Posted by Brad Smith
General Counsel & Executive Vice President, Legal & Corporate Affairs, Microsoft

Yesterday, I had the opportunity to speak to the National Association of Attorneys General (NAAG) at a special summit in Maryland focused on privacy in the digital age. The summit marked a key point in a year-long initiative by NAAG President and Maryland Attorney General Douglas Gansler aimed at exploring the best ways to manage online privacy risks and how best for NAAG to apply its resources to help ensure that the Internet's major players take meaningful steps to protect privacy online. We at Microsoft definitely appreciated the leadership and work of Attorney General Gansler in making privacy a priority for his office. His goals and the goals of NAAG are very much in line with our belief that, done right, online privacy and the economic model that supports the free Web can take a big step forward.

At the outset of 2013, I wrote that this could be a pivotal year for our industry as it pertains to prioritizing people’s online privacy. Now, just a few months into the year, there is substantial cause for optimism.

New leaders with strong commitments to privacy have taken the helm at a number of key groups that will help shape the future of online privacy. Collectively, we’re continuing the hard work needed to reach consensus on standards and rules to better protect people’s information. And consumer groups, as well as consumers themselves, are raising their voices and urging the computing industry to work together to give people more choice and control over how information is collected and shared online.

A number of my colleagues from Microsoft participated recently in the International Association of Privacy Professionals Global Privacy Summit in Washington D.C., something we look forward to every year. They came home energized by the increasingly prominent role privacy is playing in societies around the world, which was evident in the speeches and sessions there. One of the summit’s highlights was hearing from Edith Ramirez, the new Chairwoman of the Federal Trade Commission, who took a strong stance on privacy, reaffirming her longstanding commitment to Do Not Track (DNT), discussing the importance of aligning global frameworks to enable cross-border data flows and highlighting her intention to bring all interested parties together to help give consumers greater control over their privacy. We’re looking forward to working with Chairwoman Ramirez and others across academia, government and industry on DNT as well as other technologies and policies to help make that vision possible.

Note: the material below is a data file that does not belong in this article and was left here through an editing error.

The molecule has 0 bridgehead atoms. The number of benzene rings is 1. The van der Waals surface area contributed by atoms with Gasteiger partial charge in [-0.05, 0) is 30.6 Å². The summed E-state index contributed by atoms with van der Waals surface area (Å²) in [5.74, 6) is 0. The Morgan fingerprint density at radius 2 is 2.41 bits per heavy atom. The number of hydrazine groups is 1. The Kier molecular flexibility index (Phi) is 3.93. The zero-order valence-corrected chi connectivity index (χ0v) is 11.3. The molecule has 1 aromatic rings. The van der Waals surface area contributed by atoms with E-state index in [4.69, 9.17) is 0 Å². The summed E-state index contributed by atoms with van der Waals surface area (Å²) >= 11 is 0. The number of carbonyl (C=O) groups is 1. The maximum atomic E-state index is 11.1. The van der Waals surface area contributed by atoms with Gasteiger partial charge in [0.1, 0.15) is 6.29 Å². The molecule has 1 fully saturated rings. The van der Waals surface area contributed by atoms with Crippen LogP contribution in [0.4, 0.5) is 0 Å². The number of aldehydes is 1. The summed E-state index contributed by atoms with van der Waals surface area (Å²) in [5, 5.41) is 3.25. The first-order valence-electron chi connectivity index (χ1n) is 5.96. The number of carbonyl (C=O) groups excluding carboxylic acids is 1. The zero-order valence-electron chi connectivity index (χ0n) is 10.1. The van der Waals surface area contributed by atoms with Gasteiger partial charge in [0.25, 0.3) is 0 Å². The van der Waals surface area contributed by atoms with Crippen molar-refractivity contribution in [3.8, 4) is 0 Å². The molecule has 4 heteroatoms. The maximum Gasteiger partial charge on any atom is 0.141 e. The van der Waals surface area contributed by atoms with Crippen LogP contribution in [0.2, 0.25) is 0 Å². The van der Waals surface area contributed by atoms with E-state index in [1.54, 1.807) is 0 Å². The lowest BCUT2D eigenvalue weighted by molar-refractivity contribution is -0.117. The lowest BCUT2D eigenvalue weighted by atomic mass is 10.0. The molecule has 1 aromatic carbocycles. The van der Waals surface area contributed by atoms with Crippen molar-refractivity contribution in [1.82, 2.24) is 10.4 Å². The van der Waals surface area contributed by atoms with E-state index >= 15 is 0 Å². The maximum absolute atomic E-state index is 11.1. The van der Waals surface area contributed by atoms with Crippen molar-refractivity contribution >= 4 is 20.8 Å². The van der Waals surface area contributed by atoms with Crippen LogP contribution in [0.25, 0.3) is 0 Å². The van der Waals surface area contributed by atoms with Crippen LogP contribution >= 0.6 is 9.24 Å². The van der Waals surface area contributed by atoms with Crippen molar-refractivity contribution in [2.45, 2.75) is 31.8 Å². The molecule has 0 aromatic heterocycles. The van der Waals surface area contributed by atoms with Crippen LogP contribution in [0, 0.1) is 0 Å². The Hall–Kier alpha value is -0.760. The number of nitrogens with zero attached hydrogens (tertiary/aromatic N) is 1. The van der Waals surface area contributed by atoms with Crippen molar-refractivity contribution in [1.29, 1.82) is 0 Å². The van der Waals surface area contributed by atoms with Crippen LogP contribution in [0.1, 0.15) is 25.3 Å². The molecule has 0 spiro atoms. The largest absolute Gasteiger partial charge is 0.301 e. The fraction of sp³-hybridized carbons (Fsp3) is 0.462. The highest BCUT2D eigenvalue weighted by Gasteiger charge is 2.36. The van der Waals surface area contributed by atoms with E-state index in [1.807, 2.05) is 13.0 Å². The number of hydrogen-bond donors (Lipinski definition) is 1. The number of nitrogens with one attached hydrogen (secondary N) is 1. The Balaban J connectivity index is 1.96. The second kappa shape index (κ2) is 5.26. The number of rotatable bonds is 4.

The World Wide Web Consortium (W3C) tracking protection working group, under Peter Swire’s leadership, just wrapped up its second meeting of the year. They’ve made progress toward both finalizing a DNT standard and further defining a consistent, agreed-upon response to the DNT signal. We continue to support the development and implementation of a permissions API to give consumers more fine-grained control over their privacy and allow them to give specific permission to individual websites, businesses and organizations to collect and use information, even when DNT is on.

In the United States, a number of respected consumer and privacy organizations recently issued a public statement making clear their belief that both consumers and industry win with DNT and supporting the W3C’s efforts to develop standards for how DNT should work.

U.S. Senator Jay Rockefeller (D-West Virginia) has introduced a bill called the “Do-Not-Track Online Act of 2013,” which would establish standards and rules for online tracking.

Consumer interest in DNT continues to grow, although there is a long way to go to see it fully implemented. We remain committed to having DNT turned on in our Internet Explorer 10 browser and believe that one day it will give consumers the increased control over their privacy they expect and deserve. But there are other significant efforts underway to bolster online privacy as well. Similar to Apple’s Safari model, Mozilla recently announced plans for its Firefox browser to block third-party cookies. Beyond browser-based solutions, there are a variety of other tools available to consumers to help manage online privacy, including AdChoices, which the advertising industry offers as a means for consumers to manage interest-based advertising. All of these efforts are positive signs that technology companies, the advertising industry, privacy advocates and government officials are taking steps to address consumer concerns, and ensure the ongoing vibrancy of the internet economy.  

We’ve only begun to scratch the surface of what’s possible in giving consumers greater choice and control over how their information is collected, shared and used as they search and browse the Web. It’s the nature of our company and our industry to never stand still, to always look ahead at how we can do more and better.

Over the past 10 years, we’ve built a dedicated group of privacy professionals here at Microsoft who work diligently every day to help protect your privacy as we deliver new innovations. You’ll be hearing more from us about our ongoing commitment to privacy in the near future as we continue to put more of our marketing efforts behind privacy with consumers. Your privacy is our priority, and we want to hear your ideas and feedback. I invite you to stay tuned and to take advantage of opportunities to engage directly with us in conversations about privacy.